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Homework Help: The greatest angle at which a ladder won't slip

  1. May 6, 2015 #1
    [EDIT: Never mind about this problem, I found my mistake.]

    1. The problem statement, all variables and given/known data

    A uniform ladder of mass m and length L rests against a wall. The coefficients of static friction between the floor and the ladder and between the wall and the ladder are equal to each other (μ). What is the maximum value of angle θ that the ladder can make with the wall without sliding? Solve in terms of m, g, L, μ, and θ.

    2. Relevant equations

    Newton's Second Law.

    The maximum magnitude of static friction = μN, where N is the normal force.

    The magnitude of torque is rF.

    3. The attempt at a solution

    I drew a free-body diagram, treating the floor as a pivot point. I labeled the center of the mass of the ladder occurring at L/2 along the ladder, exerting a downward force of mg. At the point where the ladder touches the wall I draw a normal force Nw directed away from the wall and a static force μNw directed up from the contact point. At the point of contact with the floor I draw a normal force Nf and a frictional force μNf.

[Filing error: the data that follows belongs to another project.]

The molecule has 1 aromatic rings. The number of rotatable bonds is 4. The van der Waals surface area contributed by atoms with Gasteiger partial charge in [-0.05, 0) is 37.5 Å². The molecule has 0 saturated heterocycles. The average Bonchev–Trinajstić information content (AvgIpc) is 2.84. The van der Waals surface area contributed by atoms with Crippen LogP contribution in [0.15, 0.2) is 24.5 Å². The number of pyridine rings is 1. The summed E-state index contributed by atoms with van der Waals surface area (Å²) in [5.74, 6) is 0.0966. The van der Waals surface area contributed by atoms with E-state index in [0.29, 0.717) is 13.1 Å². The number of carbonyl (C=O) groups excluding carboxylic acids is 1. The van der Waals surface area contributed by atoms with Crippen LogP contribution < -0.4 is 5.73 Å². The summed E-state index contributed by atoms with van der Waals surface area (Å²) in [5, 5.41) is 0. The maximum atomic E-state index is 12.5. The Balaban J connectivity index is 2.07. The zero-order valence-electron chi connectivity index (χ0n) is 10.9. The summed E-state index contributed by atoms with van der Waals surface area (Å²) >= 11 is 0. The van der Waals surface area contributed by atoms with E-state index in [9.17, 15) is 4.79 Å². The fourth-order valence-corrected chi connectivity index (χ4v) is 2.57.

From here I know that, since the ladder isn't falling, the vertical forces balance, that is to say

    mg = Nf+μNw
    Since the ladder isn't translating right or left then

    Nw = μNf
    Since the ladder isn't experiencing any spin then

    (mg cosθ)L/2 = L( μNwcosθ + Nwcos(θ+π/2) )
    I'm solving for θ theta. I start by canceling L on both sides. I can also make the trig identity cos(θ+π/2) = sin( π/2 - [θ+π/2] ) = -sinθ. Also, I want to eliminate Nw so from the earlier equations I infer

    mg = Nw/μ+ μNw
    = Nw(1/μ + μ)
    ∴ Nw = mg/(1/μ + μ)
    And so I can write

    (mg cosθ)/2 = (mg)( μcosθ - sinθ )/(1/μ + μ)
    ∴ (1/μ + μ)/2 = μ - tanθ

    ∴ tanθ = 2μ/2 - (1/μ + μ)
    = (μ-1/μ)/2
    = (μ2 - 1)/(2μ)
    There are two problems with this, though. One is that usually μ<1 so that this would be a negative value of θ. The other is that I pulled this problem off of the EdX Physics Review and their answer was

    θ = arctan( 2μ / (1-μ2) )
    That's really close to mine but the argument of the arctan is the negative reciprocal of my answer. I just can't see where I went wrong. Any help would be appreciated.
    Last edited: May 6, 2015
  2. jcsd
  3. May 6, 2015 #2
    Sorry, never mind, I found my mistake--I was decomposing the components of force in the wrong way at the contact point with the wall.
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